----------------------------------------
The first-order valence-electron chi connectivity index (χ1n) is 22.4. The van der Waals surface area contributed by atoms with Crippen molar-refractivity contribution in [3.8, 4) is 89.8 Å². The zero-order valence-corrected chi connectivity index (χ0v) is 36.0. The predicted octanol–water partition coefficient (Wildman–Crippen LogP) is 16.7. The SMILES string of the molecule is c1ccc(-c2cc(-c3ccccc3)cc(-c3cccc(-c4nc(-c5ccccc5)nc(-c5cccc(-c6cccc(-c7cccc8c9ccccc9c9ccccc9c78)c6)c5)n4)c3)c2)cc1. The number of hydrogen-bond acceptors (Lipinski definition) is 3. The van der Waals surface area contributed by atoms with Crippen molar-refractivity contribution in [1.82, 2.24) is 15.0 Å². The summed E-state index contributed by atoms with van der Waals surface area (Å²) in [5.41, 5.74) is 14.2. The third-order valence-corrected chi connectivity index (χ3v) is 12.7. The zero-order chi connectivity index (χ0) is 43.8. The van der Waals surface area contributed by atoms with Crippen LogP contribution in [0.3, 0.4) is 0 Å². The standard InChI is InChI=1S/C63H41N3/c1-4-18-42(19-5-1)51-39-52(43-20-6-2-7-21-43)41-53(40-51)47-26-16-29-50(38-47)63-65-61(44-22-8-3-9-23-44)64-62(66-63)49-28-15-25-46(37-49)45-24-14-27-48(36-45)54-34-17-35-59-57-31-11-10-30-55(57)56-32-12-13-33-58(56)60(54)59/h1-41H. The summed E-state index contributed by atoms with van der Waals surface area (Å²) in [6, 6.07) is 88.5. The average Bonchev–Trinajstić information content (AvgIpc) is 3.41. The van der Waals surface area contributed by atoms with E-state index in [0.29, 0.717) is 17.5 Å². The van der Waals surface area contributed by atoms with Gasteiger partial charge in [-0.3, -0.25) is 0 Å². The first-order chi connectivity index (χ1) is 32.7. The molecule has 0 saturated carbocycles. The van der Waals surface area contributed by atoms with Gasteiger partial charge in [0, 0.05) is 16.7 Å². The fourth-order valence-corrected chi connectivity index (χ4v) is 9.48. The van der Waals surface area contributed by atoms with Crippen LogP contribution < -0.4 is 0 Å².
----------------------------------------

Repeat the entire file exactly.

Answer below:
The first-order valence-electron chi connectivity index (χ1n) is 22.4. The van der Waals surface area contributed by atoms with Crippen molar-refractivity contribution in [3.8, 4) is 89.8 Å². The zero-order valence-corrected chi connectivity index (χ0v) is 36.0. The predicted octanol–water partition coefficient (Wildman–Crippen LogP) is 16.7. The SMILES string of the molecule is c1ccc(-c2cc(-c3ccccc3)cc(-c3cccc(-c4nc(-c5ccccc5)nc(-c5cccc(-c6cccc(-c7cccc8c9ccccc9c9ccccc9c78)c6)c5)n4)c3)c2)cc1. The number of hydrogen-bond acceptors (Lipinski definition) is 3. The van der Waals surface area contributed by atoms with Crippen molar-refractivity contribution in [1.82, 2.24) is 15.0 Å². The summed E-state index contributed by atoms with van der Waals surface area (Å²) in [5.41, 5.74) is 14.2. The third-order valence-corrected chi connectivity index (χ3v) is 12.7. The zero-order chi connectivity index (χ0) is 43.8. The van der Waals surface area contributed by atoms with Crippen LogP contribution in [0.3, 0.4) is 0 Å². The standard InChI is InChI=1S/C63H41N3/c1-4-18-42(19-5-1)51-39-52(43-20-6-2-7-21-43)41-53(40-51)47-26-16-29-50(38-47)63-65-61(44-22-8-3-9-23-44)64-62(66-63)49-28-15-25-46(37-49)45-24-14-27-48(36-45)54-34-17-35-59-57-31-11-10-30-55(57)56-32-12-13-33-58(56)60(54)59/h1-41H. The summed E-state index contributed by atoms with van der Waals surface area (Å²) in [6, 6.07) is 88.5. The average Bonchev–Trinajstić information content (AvgIpc) is 3.41. The van der Waals surface area contributed by atoms with E-state index in [0.29, 0.717) is 17.5 Å². The van der Waals surface area contributed by atoms with Gasteiger partial charge in [-0.3, -0.25) is 0 Å². The first-order chi connectivity index (χ1) is 32.7. The molecule has 0 saturated carbocycles. The van der Waals surface area contributed by atoms with Gasteiger partial charge in [0, 0.05) is 16.7 Å². The fourth-order valence-corrected chi connectivity index (χ4v) is 9.48. The van der Waals surface area contributed by atoms with Crippen LogP contribution < -0.4 is 0 Å².